After huge losses in 2008 and equally impressive gains in 2009,
stocks have largely taken a breather so far this year. Yet for many
companies, 2010 can't end soon enough -- and unfortunately, some of
them are likely to take another few lumps before the ball drops in
'Tis the season
Every year around this time
, investors go into a mini-panic. As you look at your income for
the year and weigh gains, losses, and taxable investment income
from your portfolio, you may start frantically looking for ways to
cut the inevitable tax bill that you'll have to pay in April.
That inevitably leads to taking a hard look at your portfolio's
losing stocks for the year.
Harvesting tax losses
is a time-honored tradition, and it can save you a ton of taxes.
You're allowed to use capital losses on falling stocks, bonds,
mutual funds, or other investments to offset any and all gains
you've earned on sales of winners. In addition, if you have more
losses than gains, you can use up to $3,000 of additional capital
losses each year to cancel out regular income, including your
salary or any interest and dividends you may have received during
No one likes to pay taxes, so you can expect millions of your
fellow investors to go through the same thought process you will in
trying to find cost-cutting moves against Uncle Sam's grabby fist.
Often, the wave of negative sentiment that results from tax-loss
harvesting can add insult to injury by pushing the share value of
losing stocks down even further to salvage what they can from
investments that went wrong.
This year's candidates
Let's take a look at some of the stocks that are likely to feel the
effect of tax-loss harvesting this year:
Selling $10,000 in Shares Could Generate Tax Savings of
as Much as
Source: Yahoo! Finance and author's calculations. Tax savings
assume 35% tax rate applies.
The reasons for these drops are as varied as the stocks
themselves. In some cases, extraordinary events have caused
problems. BP's disaster is well-known, and it also helped bring
peers such as
down in sympathy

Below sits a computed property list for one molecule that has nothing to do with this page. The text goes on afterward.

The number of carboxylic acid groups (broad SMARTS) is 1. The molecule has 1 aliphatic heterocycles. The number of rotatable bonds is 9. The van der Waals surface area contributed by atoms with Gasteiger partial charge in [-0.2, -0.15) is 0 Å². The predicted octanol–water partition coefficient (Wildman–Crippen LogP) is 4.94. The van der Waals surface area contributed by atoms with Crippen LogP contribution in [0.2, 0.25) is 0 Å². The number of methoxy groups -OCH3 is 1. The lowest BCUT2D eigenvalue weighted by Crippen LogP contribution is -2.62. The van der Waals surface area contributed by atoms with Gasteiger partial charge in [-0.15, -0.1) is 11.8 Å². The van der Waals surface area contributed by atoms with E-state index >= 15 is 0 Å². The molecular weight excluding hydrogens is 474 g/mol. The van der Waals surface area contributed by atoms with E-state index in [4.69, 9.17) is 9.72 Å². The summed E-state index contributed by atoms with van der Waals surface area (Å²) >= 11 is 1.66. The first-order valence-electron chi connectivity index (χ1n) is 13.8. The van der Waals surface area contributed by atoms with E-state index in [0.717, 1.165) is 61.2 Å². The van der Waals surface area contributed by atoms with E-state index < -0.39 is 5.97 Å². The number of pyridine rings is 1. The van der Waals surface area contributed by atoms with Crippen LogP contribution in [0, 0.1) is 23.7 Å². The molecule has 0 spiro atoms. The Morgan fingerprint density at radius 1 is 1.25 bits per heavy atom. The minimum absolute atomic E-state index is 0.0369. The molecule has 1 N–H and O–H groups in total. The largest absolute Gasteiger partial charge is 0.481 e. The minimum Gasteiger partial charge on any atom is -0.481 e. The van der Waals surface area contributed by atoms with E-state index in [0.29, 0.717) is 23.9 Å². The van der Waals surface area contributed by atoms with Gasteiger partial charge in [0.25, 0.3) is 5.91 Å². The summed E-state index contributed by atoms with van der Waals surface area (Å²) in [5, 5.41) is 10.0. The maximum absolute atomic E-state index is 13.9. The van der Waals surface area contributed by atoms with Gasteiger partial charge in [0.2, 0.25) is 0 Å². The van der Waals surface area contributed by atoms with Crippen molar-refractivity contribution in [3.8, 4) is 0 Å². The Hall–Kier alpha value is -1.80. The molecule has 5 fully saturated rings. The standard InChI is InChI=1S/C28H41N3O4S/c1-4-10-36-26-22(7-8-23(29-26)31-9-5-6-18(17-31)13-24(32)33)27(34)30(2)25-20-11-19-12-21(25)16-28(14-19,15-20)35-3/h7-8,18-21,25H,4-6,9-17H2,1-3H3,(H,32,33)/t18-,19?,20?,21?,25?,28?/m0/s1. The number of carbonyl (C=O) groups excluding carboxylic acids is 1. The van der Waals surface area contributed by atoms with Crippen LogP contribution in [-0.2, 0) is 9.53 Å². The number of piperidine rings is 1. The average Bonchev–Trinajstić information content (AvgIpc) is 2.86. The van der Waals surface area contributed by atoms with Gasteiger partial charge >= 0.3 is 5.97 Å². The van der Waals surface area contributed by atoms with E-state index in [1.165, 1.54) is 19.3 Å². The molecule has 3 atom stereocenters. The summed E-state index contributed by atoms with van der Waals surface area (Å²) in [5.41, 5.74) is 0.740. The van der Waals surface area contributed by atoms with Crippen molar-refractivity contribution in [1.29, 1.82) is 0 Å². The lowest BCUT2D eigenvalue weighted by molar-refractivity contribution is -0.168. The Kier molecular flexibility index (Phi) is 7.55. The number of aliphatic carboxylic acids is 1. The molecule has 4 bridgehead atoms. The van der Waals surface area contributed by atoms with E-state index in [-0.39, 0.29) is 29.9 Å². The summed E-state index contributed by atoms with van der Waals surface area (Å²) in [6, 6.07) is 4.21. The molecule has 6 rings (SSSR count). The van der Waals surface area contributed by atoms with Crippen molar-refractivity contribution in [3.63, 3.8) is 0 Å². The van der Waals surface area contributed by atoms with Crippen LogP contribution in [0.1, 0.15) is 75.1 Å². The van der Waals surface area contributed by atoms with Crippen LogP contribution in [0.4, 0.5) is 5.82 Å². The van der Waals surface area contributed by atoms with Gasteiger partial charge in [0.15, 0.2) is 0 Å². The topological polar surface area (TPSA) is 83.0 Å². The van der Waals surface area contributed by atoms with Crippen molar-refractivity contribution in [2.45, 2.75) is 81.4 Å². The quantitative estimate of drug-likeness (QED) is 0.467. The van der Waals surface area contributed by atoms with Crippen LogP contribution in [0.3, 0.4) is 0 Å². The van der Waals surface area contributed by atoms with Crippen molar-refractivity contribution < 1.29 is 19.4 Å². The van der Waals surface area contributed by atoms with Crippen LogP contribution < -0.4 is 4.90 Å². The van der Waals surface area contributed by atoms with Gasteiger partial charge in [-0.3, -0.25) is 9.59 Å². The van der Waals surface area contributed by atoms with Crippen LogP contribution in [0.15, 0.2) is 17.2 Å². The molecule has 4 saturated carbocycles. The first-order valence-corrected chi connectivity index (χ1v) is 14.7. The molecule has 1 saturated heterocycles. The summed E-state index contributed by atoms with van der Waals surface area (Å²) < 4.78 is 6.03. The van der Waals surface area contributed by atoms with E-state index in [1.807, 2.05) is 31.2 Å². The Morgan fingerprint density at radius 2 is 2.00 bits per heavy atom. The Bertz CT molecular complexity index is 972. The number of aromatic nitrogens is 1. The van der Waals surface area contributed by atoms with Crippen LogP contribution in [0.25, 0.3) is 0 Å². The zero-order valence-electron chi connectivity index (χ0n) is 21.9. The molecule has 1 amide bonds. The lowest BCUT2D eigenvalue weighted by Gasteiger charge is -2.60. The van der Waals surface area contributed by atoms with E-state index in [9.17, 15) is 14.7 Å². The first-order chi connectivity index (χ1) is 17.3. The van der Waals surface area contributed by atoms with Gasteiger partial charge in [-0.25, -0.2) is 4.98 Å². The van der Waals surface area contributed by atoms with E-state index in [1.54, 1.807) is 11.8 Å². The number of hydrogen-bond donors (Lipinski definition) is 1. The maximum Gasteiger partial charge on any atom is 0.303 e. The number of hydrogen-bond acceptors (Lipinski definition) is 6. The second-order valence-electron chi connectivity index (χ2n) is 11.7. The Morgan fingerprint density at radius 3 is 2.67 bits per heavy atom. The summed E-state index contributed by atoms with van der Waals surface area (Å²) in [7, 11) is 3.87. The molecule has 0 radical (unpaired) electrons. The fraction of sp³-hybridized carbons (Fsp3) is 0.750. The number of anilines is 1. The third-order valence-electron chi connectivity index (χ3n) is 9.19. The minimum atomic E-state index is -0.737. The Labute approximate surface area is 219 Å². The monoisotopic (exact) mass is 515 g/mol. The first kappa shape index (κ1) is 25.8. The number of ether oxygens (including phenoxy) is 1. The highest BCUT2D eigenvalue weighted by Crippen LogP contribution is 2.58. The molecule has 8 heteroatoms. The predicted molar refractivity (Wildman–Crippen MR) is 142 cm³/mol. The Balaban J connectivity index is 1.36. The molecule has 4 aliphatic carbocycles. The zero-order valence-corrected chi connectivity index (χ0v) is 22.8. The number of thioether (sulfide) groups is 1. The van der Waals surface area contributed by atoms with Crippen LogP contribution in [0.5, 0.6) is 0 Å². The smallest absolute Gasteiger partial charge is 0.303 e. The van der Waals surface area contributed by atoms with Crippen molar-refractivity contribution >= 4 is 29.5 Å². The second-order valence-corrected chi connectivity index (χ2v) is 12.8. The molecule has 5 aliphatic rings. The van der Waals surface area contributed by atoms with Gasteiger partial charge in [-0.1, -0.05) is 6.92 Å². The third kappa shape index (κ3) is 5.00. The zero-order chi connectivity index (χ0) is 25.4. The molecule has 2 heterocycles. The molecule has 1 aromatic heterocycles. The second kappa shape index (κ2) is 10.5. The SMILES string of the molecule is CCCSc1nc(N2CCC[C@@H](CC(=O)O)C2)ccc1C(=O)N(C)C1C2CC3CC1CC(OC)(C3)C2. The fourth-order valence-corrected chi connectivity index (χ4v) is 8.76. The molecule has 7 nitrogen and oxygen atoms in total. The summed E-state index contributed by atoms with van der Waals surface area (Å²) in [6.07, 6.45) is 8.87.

. Apollo Group has faced
scrutiny from federal regulators
who are critical of the school's use of student loan funds.
Monsanto faced the double-punch of generic competition to its
Roundup herbicide as well as backlash from the farmers who are its
On other cases, the causes are more pedestrian. Adobe recently
guided its future earnings lower based on pessimistic projections,
despite posting impressive growth. Defensive plays like utility
Exelon simply haven't interested investors who got used to much
stronger gains from faster-growing companies. And Medtronic is
simply suffering from
recession-related lack of demand
for its medical equipment.
How to handle year-end doldrums
What you need to do to protect yourself depends on whether these
stocks are already in your portfolio. If you own shares, then
joining the mass of tax-loss sellers might be the only way you can
get a benefit from the money you've lost. Unfortunately, even if
you like the stocks as a long-term investment,
wash sale rules
force you to wait 30 days before you can buy back shares after you
sell them at a loss. That leaves you vulnerable to a potential
rebound, which often comes in January. So if you intend to buy back
the shares you're selling for tax purposes, do it sooner rather
In contrast, if you don't own these shares but are considering a
purchase, you don't necessarily have to hurry to buy. Sure, a Santa
Claus rally might well lift share prices across the board. But all
other things being equal, selling pressure for tax-loss harvesters
could give you even better bargains in the coming weeks. The low
price you get may well make a great Christmas present to
Be careful out there
Events like tax-loss selling show just how inefficient the
financial markets can be. By being aware of the phenomenon, though,
you can turn it to your advantage.
Get rid of losers and start looking for winning stocks.
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